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Behind the Frictions at the Belarus-Poland Border
Behind the Frictions at the Belarus-Poland Border
Report 261 / Asia

Myanmar: The Politics of Rakhine State

The highly volatile situation in Myanmar’s Rakhine State adds dangerously to the country’s political and religious tensions. Long-term, incremental solutions are critical for the future of Rakhine State and the country as a whole.

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Executive Summary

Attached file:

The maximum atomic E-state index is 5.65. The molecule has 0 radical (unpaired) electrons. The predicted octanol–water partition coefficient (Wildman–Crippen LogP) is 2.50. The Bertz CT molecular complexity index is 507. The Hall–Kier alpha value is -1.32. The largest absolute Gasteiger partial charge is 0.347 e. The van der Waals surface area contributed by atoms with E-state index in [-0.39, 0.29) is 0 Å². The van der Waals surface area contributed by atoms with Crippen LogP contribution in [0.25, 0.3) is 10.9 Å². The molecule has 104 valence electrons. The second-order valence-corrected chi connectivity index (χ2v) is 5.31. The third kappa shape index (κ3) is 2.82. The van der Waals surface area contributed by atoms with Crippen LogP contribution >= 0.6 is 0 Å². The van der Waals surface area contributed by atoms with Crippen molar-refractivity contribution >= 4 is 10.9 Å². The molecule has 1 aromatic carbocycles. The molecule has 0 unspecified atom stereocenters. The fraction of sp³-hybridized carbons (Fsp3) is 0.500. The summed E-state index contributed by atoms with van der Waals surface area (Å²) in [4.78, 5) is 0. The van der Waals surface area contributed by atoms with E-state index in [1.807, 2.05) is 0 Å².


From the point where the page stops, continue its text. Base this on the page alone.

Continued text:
The situation in Rakhine State contains a toxic mixture of historical centre-periphery tensions, serious intercommunal and inter-religious conflict with minority Muslim communities, and extreme poverty and under-development. This led to major violence in 2012 and further sporadic outbreaks since then. The political temperature is high, and likely to increase as Myanmar moves closer to national elections at the end of 2015. It represents a significant threat to the overall success of the transition, and has severely damaged the reputation of the government when it most needs international support and investment. Any policy approach must start from the recognition that there will be no easy fixes or quick solutions. The problems faced by Rakhine State are rooted in decades of armed violence, authoritarian rule and state-society conflict. This crisis has affected the whole of the state and all communities within it. It requires a sustained and multi-pronged response, as well as critical humanitarian and protection interventions in the interim.